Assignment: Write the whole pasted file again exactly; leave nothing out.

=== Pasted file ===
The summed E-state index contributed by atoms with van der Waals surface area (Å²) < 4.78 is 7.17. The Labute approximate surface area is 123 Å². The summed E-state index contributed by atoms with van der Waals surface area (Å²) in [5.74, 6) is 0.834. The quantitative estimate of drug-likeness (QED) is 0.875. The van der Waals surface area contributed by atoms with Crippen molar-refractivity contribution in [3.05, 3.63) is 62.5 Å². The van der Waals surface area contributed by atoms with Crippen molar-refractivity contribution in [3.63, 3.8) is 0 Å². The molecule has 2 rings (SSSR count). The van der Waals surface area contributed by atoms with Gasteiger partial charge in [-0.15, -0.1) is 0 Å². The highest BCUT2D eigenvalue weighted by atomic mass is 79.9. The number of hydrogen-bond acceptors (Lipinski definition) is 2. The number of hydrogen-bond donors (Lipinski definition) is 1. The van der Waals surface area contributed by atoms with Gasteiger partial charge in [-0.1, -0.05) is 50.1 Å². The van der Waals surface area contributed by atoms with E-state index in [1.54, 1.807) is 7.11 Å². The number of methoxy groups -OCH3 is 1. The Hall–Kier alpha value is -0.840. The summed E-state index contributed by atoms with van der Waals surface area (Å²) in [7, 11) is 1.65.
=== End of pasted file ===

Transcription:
The summed E-state index contributed by atoms with van der Waals surface area (Å²) < 4.78 is 7.17. The Labute approximate surface area is 123 Å². The summed E-state index contributed by atoms with van der Waals surface area (Å²) in [5.74, 6) is 0.834. The quantitative estimate of drug-likeness (QED) is 0.875. The van der Waals surface area contributed by atoms with Crippen molar-refractivity contribution in [3.05, 3.63) is 62.5 Å². The van der Waals surface area contributed by atoms with Crippen molar-refractivity contribution in [3.63, 3.8) is 0 Å². The molecule has 2 rings (SSSR count). The van der Waals surface area contributed by atoms with Gasteiger partial charge in [-0.15, -0.1) is 0 Å². The highest BCUT2D eigenvalue weighted by atomic mass is 79.9. The number of hydrogen-bond acceptors (Lipinski definition) is 2. The number of hydrogen-bond donors (Lipinski definition) is 1. The van der Waals surface area contributed by atoms with Gasteiger partial charge in [-0.1, -0.05) is 50.1 Å². The van der Waals surface area contributed by atoms with E-state index in [1.54, 1.807) is 7.11 Å². The number of methoxy groups -OCH3 is 1. The Hall–Kier alpha value is -0.840. The summed E-state index contributed by atoms with van der Waals surface area (Å²) in [7, 11) is 1.65.